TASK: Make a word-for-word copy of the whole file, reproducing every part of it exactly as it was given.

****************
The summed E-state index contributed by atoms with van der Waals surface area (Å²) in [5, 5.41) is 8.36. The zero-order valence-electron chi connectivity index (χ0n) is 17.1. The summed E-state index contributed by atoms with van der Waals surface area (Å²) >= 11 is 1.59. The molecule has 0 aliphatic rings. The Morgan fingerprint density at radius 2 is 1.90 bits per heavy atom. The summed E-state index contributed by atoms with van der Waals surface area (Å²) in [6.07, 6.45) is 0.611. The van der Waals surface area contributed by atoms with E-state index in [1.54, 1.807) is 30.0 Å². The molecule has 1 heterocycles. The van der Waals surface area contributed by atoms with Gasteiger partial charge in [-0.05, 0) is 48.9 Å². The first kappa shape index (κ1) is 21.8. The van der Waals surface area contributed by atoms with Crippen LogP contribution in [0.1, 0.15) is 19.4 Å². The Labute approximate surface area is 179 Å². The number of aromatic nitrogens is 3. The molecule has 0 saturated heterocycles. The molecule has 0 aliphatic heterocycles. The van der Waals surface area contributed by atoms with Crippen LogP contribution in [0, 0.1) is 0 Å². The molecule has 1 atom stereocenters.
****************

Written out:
The summed E-state index contributed by atoms with van der Waals surface area (Å²) in [5, 5.41) is 8.36. The zero-order valence-electron chi connectivity index (χ0n) is 17.1. The summed E-state index contributed by atoms with van der Waals surface area (Å²) >= 11 is 1.59. The molecule has 0 aliphatic rings. The Morgan fingerprint density at radius 2 is 1.90 bits per heavy atom. The summed E-state index contributed by atoms with van der Waals surface area (Å²) in [6.07, 6.45) is 0.611. The van der Waals surface area contributed by atoms with E-state index in [1.54, 1.807) is 30.0 Å². The molecule has 1 heterocycles. The van der Waals surface area contributed by atoms with Gasteiger partial charge in [-0.05, 0) is 48.9 Å². The first kappa shape index (κ1) is 21.8. The van der Waals surface area contributed by atoms with Crippen LogP contribution in [0.1, 0.15) is 19.4 Å². The Labute approximate surface area is 179 Å². The number of aromatic nitrogens is 3. The molecule has 0 saturated heterocycles. The molecule has 0 aliphatic heterocycles. The van der Waals surface area contributed by atoms with Crippen LogP contribution in [0, 0.1) is 0 Å². The molecule has 1 atom stereocenters.